When the northbound 36 Broadway bus stopped at Addison, he stood outside the back door. He looked at the closed door. He looked toward the front end of the bus, where a short line of people were shuffling on. It must have seemed a long way off. He held up his dollar. The door did not open. He looked around. He hesitated once more, then pulled open the door and climbed on.
"Hey," the driver shouted. The man turned, dollar still held high. Passengers were coming down the aisle toward him. The driver yelled again, but his "hey" was mysterious. It gave the man nothing to do.
The forward movement of the bus pitched the man backward. He grabbed on and bounced into the aisle seat next to me. As I expected, he had an aroma of blended whiskey, as some people wear cheap perfume. He also had one permanently closed eye. It was the one next to me. The lid folded down from his eyebrow like an old cloth venetian blind.
The driver yelled again, but there was no force in it. The man still had his dollar out. No one said anything to him. After the next stop, the driver picked up his phone. The man studied his dollar. It might be useful, but not here. He put it in his pocket.
As the bus continued northward, I hoped there would not be any confrontation. I was newly returned to Chicago, staying in a hotel until my apartment was ready, riding the 36 Broadway on business--and as a compression chamber to prepare me to live again in my old neighborhood. When I'd left, it was Uptown. I had come back to "Sheridan Park."
My landlord had written me about all the changes and rehabbing between Montrose and Lawrence, Broadway and Clark. He credited Mayor Washington with a lot of the upswing. I was worried that at long last Uptown might be finally finished. In this city of tight ethnic pockets, socially and economically stratified, it had been a neighborhood for people like me, people who have no neighborhood.
The man looked a couple of times at my hands resting on my lap atop my coat. "You're calm, ain't you?" he asked.
I nodded. He said, "I'm so scared sometimes." He turned his head full around to see me. Then he stared forward, crossed his forearms, his hands cupped and helpless. He hunched over and almost cried quietly. "I get so scared, I . . ." He could not find the words. "I just get so scared." He was shaking. Then he stopped and leaned lightly against me.
Where Sheridan crosses Broadway at Montrose, by the huge parking lot in front of the Jewel at Pensacola Place, the bus driver spotted a couple of police cars and blew his horn until one switched on its blue Mars light and pulled in front of the bus.
The first cop on was a black woman. The driver told her someone had gotten on the back and had not paid. She wanted to know who. He said, "The guy back there in the blue jacket."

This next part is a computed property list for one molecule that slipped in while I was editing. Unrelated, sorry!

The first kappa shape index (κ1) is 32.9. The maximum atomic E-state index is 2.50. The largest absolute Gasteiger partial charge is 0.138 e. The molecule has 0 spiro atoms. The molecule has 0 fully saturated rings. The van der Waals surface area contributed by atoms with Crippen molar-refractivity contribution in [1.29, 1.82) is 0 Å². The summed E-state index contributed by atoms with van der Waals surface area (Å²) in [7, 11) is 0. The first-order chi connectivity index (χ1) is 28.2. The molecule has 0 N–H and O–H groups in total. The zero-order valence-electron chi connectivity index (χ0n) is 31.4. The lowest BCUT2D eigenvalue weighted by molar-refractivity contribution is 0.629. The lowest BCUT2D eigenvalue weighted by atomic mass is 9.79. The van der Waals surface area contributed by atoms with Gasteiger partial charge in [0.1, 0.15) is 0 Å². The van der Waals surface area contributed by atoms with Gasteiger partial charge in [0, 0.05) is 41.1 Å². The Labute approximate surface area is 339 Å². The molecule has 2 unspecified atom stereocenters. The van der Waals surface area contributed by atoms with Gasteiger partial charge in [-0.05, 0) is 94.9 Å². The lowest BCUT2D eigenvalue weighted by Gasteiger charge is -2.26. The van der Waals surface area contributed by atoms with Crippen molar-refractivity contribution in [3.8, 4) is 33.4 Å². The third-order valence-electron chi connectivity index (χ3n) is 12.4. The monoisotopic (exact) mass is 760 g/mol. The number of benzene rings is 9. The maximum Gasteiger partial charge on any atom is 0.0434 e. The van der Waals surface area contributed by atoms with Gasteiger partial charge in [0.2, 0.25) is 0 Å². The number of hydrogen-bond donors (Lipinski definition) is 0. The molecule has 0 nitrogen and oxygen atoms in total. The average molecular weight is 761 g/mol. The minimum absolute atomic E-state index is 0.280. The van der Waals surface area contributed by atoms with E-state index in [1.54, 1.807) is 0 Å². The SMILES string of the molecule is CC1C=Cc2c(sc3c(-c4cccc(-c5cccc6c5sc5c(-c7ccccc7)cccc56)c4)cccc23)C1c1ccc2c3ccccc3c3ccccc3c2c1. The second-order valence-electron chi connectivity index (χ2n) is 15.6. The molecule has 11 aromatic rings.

The policewoman said, "Show me." The driver got out of his seat and came down the aisle. He looked to be Asian, but he might have been Hispanic. After two years in Korea, I do not trust myself about these things.
Another cop followed the bus driver. She was probably Hispanic, but she could have been Asian. The driver pointed to the man. The lead cop said, "C'mon, babe, let's get out of the bus." He was on his feet and out the door. The second policewoman followed him. The first one said to the driver, "You give me a ticket on this." The driver nodded nervously and headed up front. The cop went out the back door.
Within minutes the one-eyed man was walking south on Broadway, though he hesitated a couple of times, like a bird flirting with return to the cage. People on the bus muttered that we should be moving, too, not blocked by some police car. The business end of my bus ride that day proved fruitless. I always make the attempt to get loans, insurance, and such things in my neighborhood. But I think the businesspeople in Uptown do not trust the people who live there.
The return bus trip was uneventful--until we came to the corner where Broadway crosses Sheridan near Clarendon. The driver threw on the emergency brake and came down the aisle. He was tall and thin and looked strong. Without shouting, he said forcefully toward the rear, "Get out. Get off. Now, move." After each terse phrase, his throat blocked off a curse or a nasty name.
The object of his scorn jumped up from the backseat, his trousers below his knees. He hastily tried to put on his hat, grab a book, and get his pants up. The driver herded him out without touching him.
Before the driver was back in his seat, the flasher had his pants up far enough to run after another bus, westbound on Sheridan. The few of us on the 36 Broadway were laughing. When the man missed that bus, he turned back toward ours, and the others, afraid of another confrontation, stopped laughing. I could not. It felt so good to be home.